Pharmaceutical giant CSL will farewell its CEO Brian McNamee who has been one of Australia’s longest-serving chief executives.
Taking over CSL’s top job will be Paul Perreault, who currently runs the company’s highly lucrative CSL Behring business, the company announced.
Perreault joined CSL in 2004, following the acquisition of Aventis Behring.
He was appointed president of CSL Behring in July 2011, the blood plasma subsidiary that generates a big chunk of the company’s $US4.6 billion-plus ($A4.3 billion) annual revenues, SMH reported.
The blood plasma and vaccine giant is said to be currently worth $26.7 billion.
UBS analyst Andrew Goodsall sadi he was not surprised by the announcement.
''He was running the division that was responsible for the lion's share of revenue, so it wasn't much of a stretch to think he could run the company,'' Goodsall said.
''He's the right guy for the right time,'' he said.
Goodsall added that Perreault was highly respected in the pharmaceutical industry and that he is ''very commercially focused'', a point which CSL also stressed.
Discussing his successor, former CEO Brian McNamee said Perreault was a “straightforward” and “very good” person”.
McNamee went on to emphasise how similar he and Perreault are: both being the same age, married and enjoy a round of golf.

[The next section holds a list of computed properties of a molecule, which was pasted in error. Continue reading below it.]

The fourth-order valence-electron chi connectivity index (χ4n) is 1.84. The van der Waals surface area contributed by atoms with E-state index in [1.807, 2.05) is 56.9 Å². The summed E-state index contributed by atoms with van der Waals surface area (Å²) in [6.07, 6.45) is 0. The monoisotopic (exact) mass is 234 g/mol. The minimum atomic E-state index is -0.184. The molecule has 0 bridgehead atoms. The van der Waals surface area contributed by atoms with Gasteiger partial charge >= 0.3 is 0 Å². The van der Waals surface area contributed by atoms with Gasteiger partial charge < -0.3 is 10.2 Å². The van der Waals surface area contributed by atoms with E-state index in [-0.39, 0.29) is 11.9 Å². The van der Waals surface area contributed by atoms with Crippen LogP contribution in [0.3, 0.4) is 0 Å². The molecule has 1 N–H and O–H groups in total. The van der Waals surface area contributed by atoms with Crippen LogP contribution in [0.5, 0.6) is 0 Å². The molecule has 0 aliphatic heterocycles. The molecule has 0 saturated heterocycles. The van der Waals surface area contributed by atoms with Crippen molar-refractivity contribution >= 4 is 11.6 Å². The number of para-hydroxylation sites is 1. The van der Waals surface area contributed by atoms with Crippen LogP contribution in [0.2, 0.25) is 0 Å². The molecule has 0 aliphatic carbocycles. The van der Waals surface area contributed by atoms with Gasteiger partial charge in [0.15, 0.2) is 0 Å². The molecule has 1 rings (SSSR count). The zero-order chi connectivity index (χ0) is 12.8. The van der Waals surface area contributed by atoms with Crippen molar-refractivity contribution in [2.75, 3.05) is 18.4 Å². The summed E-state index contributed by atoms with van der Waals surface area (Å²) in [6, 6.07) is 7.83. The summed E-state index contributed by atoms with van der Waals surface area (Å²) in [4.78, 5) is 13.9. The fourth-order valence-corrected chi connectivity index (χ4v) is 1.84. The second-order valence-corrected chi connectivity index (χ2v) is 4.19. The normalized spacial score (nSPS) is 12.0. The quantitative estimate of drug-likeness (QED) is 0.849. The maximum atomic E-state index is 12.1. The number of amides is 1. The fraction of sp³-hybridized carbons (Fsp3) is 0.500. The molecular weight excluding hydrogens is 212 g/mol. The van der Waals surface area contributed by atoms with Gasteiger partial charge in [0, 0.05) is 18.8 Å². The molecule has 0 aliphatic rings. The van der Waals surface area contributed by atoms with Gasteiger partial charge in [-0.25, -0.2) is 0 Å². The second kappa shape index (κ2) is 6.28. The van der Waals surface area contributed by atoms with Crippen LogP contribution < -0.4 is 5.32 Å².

During McNamee’s time as chief executive, CSL acquired the Res Cross’ blood plasma business ZLB in 2000 and Aventis Behring in 2004.
The company had also planned to acquire US-based competitor Talecris for $US3.1 billion. However, the US regulator halted the buyout, accusing CSL of ''preventing oversupply'' of intravenous immunoglobin [IVIG] and plasma, and developing ''sophisticated oligopoly models to estimate and predict changes in supply and demand''.
Both allegations were strongly rejected by CSL.
If this third acquisition was to be successful it would've seen CSL and Talecris hold 80 per cent of the US market for blood plasma products.
In December, Manufacturer’s Monthly reported that CSL would consider moving some of its Australian manufacturing operations offshore.
The company cited a combination of ongoing industrial relations issues and a strong Aussie dollar were the reasons prompting offshore discussions.
At the time the AFR reported the company was considering Singapore and Switzerland for the manufacturing of its new products but a final decision is yet to be made.
“It could be Australia but it could be Switzerland or Singapore. Things like industrial relations issues and strong currency come into our investment decisions”, CSL chief scientist Andrew Cuthbertson said at the time.
To date around 89 per cent of CSL’s sales in the 2012 financial year were generated outside Australia, and 83 per cent of the company’s 10,515 employees operate outside Australia.
The company announced it will shift to reporting to US dollars this year.
CSL recently upgraded its Victorian R&D facility and is expected to increase research and development spending by 15 per cent this year to more than $400 million, the majority of which has been allocated to new product development.
Medicines Australia chairman Mark Masterson said in a speech to the National Press Club last year that a strong drugs industry could help Australia grow beyond the mining boom, and that the industry was showing more promise than other parts of the economy.